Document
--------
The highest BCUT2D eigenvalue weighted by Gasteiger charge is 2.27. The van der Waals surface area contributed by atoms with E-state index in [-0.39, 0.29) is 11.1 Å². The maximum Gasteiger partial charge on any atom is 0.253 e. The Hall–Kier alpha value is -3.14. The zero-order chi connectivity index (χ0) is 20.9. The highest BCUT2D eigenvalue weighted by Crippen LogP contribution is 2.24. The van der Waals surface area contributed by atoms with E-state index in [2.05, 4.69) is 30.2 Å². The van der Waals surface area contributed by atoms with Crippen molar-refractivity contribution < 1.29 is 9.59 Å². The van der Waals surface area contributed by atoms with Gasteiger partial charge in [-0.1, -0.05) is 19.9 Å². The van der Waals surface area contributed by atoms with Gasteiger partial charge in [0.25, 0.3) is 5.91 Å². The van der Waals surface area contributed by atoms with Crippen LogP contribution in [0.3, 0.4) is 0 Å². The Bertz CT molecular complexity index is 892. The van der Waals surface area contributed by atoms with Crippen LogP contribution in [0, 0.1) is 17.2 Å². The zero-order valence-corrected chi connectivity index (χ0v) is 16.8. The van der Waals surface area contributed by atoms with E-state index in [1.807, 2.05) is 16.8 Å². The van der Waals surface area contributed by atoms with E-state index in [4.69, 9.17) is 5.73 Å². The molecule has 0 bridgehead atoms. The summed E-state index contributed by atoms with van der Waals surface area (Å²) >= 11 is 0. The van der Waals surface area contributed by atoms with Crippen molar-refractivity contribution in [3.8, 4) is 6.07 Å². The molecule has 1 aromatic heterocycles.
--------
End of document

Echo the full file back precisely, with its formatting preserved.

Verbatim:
The highest BCUT2D eigenvalue weighted by Gasteiger charge is 2.27. The van der Waals surface area contributed by atoms with E-state index in [-0.39, 0.29) is 11.1 Å². The maximum Gasteiger partial charge on any atom is 0.253 e. The Hall–Kier alpha value is -3.14. The zero-order chi connectivity index (χ0) is 20.9. The highest BCUT2D eigenvalue weighted by Crippen LogP contribution is 2.24. The van der Waals surface area contributed by atoms with E-state index in [2.05, 4.69) is 30.2 Å². The van der Waals surface area contributed by atoms with Crippen molar-refractivity contribution < 1.29 is 9.59 Å². The van der Waals surface area contributed by atoms with Gasteiger partial charge in [-0.1, -0.05) is 19.9 Å². The van der Waals surface area contributed by atoms with Gasteiger partial charge in [0.25, 0.3) is 5.91 Å². The van der Waals surface area contributed by atoms with Crippen LogP contribution in [0.3, 0.4) is 0 Å². The Bertz CT molecular complexity index is 892. The van der Waals surface area contributed by atoms with Crippen LogP contribution in [0, 0.1) is 17.2 Å². The zero-order valence-corrected chi connectivity index (χ0v) is 16.8. The van der Waals surface area contributed by atoms with E-state index in [1.807, 2.05) is 16.8 Å². The van der Waals surface area contributed by atoms with E-state index in [4.69, 9.17) is 5.73 Å². The molecule has 0 bridgehead atoms. The summed E-state index contributed by atoms with van der Waals surface area (Å²) >= 11 is 0. The van der Waals surface area contributed by atoms with Crippen molar-refractivity contribution in [3.8, 4) is 6.07 Å². The molecule has 1 aromatic heterocycles.